Keith Knutsson

A 1987 graduate from Emory University’s Goizueta Business School, Keith Knutsson, a Tampa, Florida-based real estate professional and entrepreneur, has extended his relationship with the University by serving on the Alumni Advisory Board. Established in 1919 as a school of economics and business administration, the Goizueta Business School in Atlanta, is widely recognized as a world-class business school. The Goizueta Business School received its current name in 1994 when it was renamed for the late CEO of The Coca-Cola Company, Roberto C. Goizueta, a much-admired Atlanta-area businessman recognized for business values and principles that helped shape today’s corporate leaders. Emory’s Goizueta Business School, from where Keith Knutsson earned his Bachelor of Business Administration, developed its M.B.A. program in 1954 and, in 2009, added a new Ph.D. curriculum in Business Administration and a new Real Estate course of study. Keith Knutsson’s alma mater offers one of the largest and most tailored mentoring programs among top business schools, bringing the global perspective to the classroom. A flagship program, the Goizueta Mentoring Program and the Goizueta Alumni Entrepreneurs Network utilizes the success of Emory graduates like Keith Knutsson to share their business acumen and international experiences. Keith Knutsson splits his time between business and giving back to the community through relationships with the Goizueta Business School Alumni Advisory Board and various other organizations. The Founder and Managing Director of Integrale Capital Partners has accrued more than 20 years’ experience in the European and U.S. real estate markets and a notable academic background. As President of the International Pathways Foundation (IPF), Keith Knutsson provides scholarships to college graduates seeking to study abroad. Mr. Knutsson’s effort supports the advantages of studying abroad, having had that experience himself as a student at INSEAD in Paris, France, where he earned an M.B.A. with honors in 1991. Additionally, when Keith Knutsson works internationally, he meets with IPF student candidates to provide guidance. Mr. Knutsson assists Aging Solutions, Inc., a healthcare coordinator for the needy in several Florida counties, in ensuring the provision of the highest-quality guardianship services to the physically or mentally disabled. In addition, Keith Knutsson serves on the Board of Directors of Tampa’s Inner City Fund; advises on relationships and services to international real estate investors for Coast to Coast Real Estate, Inc.; and has been appointed to the Board of Directors of Ronald’s Burger Burger, Inc., a new fresh hamburger franchise concept.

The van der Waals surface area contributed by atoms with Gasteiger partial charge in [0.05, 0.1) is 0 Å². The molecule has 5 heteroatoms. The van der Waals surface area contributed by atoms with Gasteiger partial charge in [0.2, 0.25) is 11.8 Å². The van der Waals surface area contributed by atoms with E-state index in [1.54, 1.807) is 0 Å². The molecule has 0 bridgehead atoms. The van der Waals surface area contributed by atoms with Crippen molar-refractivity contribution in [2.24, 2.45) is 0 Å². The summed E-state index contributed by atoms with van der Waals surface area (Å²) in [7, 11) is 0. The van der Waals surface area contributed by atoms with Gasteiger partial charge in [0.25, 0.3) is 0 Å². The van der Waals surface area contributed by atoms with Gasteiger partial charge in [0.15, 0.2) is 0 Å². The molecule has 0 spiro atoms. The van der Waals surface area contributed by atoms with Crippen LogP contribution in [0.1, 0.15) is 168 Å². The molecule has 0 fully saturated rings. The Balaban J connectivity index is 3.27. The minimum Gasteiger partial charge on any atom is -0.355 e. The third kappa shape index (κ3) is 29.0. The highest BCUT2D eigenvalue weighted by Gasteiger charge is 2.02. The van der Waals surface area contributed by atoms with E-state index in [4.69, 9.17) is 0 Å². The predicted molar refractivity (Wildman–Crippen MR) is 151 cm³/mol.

Wednesday, February 26, 2014


In January of this year home sales fell to their lowest level in the past 18 months. Higher mortgage rates and prices have caused a shortage of properties for sale. Sales of previously owned homes fell by 5.1%, and the median sales price in January was at $188,900 which is a 10.7% increase from last year (WSJ, Home Sales Fall to 18-Month Low Amid Low Inventories). The housing market has turned to a marketplace for investors looking to strike it rich on foreclosing properties. The amount of homes being sold has dropped significantly not only due to increased prices, but also more severe weather nationwide, forcing a whole new array of insurance expenses.  Ack of supply is also a large constraint on the market. In January there were only 1.9 million homes on the market, a number only seen for 3 months out of the last 12 years (WSJ, Home Sales Fall to 18-Month Low Amid Low Inventories). Construction of new homes also remains near its lowest level in 50 years. Builders completed fewer than 570,000 new single-family homes last year, down from an average of 1.1 million from 1990 through 2003 (WSJ, Home Sales Fall to 18-Month Low Amid Low Inventories).  Economists worry that if the number of houses does not increase, the still recovering housing market will face a rough road. Keith Knutsson, real estate consultant writes on the matter of the current housing market.